If the change involves a privatisation process, it is important that the organisation is fully aware of the requirements of the State Records Act 1998, expectations and purchaser obligations with respect to the transfer and management of State records (including digital records and systems), and State archives.
State Records has guidance to help NSW Public Sector organisations manage records during transition or change, managing records as part of a privatisation process, migrating data to new corporate systems, and a Futureproof blog post on change and what this means for records and information . We will also be launching a new FAQ page on the Local Government Resources page which will be updated regularly with responses to the commonly asked questions around records and local government amalgamations.
State Records staff are also available to provide advice on the records and information management considerations and compliance requirements in situations such as amalgamations and business transformations.Back to top
State Records farewelled Amanda (Mandy) Barber recently after 38 years with us.
Mandy joined the then Archives Authority of NSW in February 1978 and worked in a range of technical positions, including being based at Parliament House where she surveyed the records of the Legislative Assembly prior to Parliament implementing their first archival program.
Mandy quickly established herself as an expert in the areas of records appraisal and legislative regulation. One of Mandy’s most significant achievements was the development and implementation of State Records’ appraisal policy for identifying the records to be retained as State archives under the new State Records Act 1998.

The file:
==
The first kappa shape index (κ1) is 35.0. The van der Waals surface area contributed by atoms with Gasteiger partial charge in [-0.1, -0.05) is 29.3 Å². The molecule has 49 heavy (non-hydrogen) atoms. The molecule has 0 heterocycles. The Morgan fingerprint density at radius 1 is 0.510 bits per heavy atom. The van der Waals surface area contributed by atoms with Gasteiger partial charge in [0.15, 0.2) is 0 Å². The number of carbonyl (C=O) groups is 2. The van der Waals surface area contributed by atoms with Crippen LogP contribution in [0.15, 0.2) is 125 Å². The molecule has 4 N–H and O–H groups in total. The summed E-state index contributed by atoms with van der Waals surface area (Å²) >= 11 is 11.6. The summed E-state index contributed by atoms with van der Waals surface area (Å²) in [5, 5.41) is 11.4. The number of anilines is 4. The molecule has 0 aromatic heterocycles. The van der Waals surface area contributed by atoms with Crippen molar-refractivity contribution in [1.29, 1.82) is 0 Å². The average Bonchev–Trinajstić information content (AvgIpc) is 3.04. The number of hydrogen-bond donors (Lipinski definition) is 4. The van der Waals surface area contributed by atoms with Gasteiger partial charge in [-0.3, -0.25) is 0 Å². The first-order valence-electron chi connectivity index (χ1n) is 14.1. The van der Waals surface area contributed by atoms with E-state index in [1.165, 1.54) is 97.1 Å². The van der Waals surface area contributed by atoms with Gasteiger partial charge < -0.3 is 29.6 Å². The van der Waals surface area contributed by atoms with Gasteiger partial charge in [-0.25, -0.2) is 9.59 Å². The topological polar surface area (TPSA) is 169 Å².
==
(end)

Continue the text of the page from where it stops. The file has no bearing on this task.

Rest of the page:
Mandy was appointed to the position of Manager Government Recordkeeping in 2002. Her knowledge of best practice recordkeeping in the implementation of and transition to digital records systems led to her involvement in the development of both Australian and International Standards, being a member of the NSW Government Enabling Information Sharing Working Group, and advising agencies across the State on how best to meet their responsibilities under the State Records Act.
We wish Mandy all the best for whatever adventures lie ahead. She will be missed!Back to top
Hello to the new Digital Strategy team!
We have three new members in our Digital Strategy team. Brennan Wong, Ann Naidoo and Irene Chymyn. Emma Harris is currently on leave and will return next year. Brennan, Ann and Irene will be at the Records Managers' Forum on 19 July if you would like to say hello. The team provides strategic advice on digital recordkeeping, runs the Digital Implementers Group, and manages the Future Proof blog amongst many other things. If you would like to get in touch email us at firstname.lastname@example.org.Back to top
Scanning bound records